Environmental tobacco smoke (ETS) is an important indoor air pollutant. It is a mixture of thousands of different substances (both gases and particles), many of which are harmful to health and/or carcinogenic.
Compounds in ETS include carbon monoxide, formaldehyde, toluene, ammonia, hydrogen cyanide, nicotine, oxides of nitrogen, phenol and sulphur dioxide. ETS also contains numerous compounds, mainly bound to particles, that have been identified as known or probable human carcinogens, such as N-nitrosamines, PAHs (benz[a]anthracene, benzo[a]pyrene, and dibenz[a,h]anthracene) aromatic amines and benzene. Metals, including arsenic, nickel, cadmium and chromium, are also found in ETS.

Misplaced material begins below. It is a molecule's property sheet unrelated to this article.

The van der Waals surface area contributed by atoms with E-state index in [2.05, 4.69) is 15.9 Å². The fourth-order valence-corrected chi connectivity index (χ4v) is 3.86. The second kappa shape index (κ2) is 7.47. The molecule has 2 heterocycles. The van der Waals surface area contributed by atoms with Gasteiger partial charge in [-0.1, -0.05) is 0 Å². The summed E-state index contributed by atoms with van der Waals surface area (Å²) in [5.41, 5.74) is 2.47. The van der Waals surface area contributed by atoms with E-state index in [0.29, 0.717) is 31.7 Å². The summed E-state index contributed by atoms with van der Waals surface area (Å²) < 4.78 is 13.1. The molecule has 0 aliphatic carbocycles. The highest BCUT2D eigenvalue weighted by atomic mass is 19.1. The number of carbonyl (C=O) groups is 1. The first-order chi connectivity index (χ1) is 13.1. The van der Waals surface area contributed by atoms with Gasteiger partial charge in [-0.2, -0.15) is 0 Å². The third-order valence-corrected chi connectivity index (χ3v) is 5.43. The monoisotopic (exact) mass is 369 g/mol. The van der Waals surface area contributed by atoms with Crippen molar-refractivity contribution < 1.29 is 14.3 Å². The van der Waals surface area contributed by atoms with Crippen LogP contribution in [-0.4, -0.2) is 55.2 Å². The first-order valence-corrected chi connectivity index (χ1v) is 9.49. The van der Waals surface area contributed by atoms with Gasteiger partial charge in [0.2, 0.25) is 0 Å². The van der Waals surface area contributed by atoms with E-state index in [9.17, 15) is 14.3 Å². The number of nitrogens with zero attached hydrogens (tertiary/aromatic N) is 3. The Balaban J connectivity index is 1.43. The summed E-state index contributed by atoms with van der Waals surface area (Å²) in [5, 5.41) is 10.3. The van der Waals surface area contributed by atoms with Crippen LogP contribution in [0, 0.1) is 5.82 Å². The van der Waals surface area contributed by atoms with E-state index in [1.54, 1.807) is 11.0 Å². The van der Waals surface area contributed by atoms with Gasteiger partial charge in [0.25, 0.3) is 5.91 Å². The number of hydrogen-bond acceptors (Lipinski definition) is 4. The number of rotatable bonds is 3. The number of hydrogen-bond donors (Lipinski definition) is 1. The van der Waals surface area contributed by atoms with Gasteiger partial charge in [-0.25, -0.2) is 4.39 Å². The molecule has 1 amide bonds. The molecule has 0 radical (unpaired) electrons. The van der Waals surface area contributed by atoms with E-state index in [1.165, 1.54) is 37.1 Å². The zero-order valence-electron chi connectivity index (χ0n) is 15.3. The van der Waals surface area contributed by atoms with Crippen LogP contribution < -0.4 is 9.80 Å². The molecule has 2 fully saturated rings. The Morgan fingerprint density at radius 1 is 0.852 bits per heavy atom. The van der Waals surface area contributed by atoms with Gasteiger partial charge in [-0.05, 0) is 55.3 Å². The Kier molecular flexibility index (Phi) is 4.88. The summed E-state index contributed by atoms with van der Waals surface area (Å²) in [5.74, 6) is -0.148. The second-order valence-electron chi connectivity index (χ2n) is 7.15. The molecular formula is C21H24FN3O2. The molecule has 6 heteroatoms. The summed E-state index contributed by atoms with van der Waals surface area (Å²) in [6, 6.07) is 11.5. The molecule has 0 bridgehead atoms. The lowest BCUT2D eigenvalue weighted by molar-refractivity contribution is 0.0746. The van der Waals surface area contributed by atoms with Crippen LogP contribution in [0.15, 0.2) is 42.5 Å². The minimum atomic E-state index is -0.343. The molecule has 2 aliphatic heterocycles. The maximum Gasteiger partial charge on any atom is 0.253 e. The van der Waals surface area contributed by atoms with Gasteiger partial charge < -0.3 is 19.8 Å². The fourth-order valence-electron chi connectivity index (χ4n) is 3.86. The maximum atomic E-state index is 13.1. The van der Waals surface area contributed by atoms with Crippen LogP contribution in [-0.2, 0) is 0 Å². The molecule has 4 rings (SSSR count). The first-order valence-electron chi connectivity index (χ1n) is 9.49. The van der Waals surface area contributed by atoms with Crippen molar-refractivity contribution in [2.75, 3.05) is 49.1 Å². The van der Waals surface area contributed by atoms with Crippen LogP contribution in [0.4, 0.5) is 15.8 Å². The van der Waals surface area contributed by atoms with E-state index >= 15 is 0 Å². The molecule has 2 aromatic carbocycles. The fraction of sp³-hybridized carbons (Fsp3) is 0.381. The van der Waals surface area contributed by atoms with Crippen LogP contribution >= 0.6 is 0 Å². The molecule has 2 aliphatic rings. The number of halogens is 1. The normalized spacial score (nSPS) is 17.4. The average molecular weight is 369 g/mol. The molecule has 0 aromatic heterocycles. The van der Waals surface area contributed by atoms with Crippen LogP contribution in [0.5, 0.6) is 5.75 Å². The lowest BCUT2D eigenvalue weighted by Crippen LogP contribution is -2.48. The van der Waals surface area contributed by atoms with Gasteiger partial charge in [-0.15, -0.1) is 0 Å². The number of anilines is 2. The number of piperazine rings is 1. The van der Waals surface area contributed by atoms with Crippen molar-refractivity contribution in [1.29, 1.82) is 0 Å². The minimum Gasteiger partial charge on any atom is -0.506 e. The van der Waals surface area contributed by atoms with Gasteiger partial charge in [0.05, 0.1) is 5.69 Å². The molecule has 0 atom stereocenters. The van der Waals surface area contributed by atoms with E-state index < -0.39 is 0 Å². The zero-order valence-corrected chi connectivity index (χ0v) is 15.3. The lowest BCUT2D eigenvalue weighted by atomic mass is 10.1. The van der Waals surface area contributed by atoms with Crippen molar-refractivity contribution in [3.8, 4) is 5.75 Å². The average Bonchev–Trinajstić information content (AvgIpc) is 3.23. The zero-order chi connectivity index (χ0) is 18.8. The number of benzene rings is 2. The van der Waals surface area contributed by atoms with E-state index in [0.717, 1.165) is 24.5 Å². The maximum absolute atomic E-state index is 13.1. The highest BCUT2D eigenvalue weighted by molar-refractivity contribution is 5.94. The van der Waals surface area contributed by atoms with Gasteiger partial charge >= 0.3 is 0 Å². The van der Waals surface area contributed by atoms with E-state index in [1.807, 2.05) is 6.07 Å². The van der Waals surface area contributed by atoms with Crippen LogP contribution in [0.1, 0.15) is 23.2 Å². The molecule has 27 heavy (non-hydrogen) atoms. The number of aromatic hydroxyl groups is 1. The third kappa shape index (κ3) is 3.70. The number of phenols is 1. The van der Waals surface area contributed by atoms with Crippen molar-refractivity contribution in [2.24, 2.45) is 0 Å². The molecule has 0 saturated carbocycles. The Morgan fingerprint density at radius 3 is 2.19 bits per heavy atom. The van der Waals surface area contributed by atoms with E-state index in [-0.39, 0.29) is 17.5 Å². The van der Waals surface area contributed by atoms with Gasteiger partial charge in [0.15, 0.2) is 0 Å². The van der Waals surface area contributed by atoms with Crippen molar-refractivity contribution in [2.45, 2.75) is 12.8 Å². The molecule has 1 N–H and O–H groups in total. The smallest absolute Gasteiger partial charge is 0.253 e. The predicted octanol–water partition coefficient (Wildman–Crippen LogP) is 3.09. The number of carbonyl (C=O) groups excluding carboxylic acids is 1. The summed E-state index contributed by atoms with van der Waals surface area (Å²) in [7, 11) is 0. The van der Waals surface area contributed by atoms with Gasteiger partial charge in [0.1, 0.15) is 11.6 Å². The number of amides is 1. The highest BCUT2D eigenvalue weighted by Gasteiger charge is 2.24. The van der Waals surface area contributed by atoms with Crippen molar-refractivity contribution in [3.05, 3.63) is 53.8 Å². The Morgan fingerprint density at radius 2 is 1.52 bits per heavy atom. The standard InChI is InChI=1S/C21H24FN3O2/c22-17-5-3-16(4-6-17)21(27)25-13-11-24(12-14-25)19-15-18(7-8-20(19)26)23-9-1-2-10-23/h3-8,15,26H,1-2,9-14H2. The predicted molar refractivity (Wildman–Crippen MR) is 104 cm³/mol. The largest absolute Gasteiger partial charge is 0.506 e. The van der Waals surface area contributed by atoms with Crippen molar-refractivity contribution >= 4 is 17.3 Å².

Chronic exposure to ETS is associated with an increased risk of death due to lung cancer and death and ill health due to heart disease and stroke (these are diseases of the “cardiovascular” system). Infants and young children are more susceptible to the health effects of ETS and exposure increases the frequency and severity of asthma attacks, and the risk of respiratory infections (pneumonia, bronchitis) and other childhood infections such as those of the middle ear.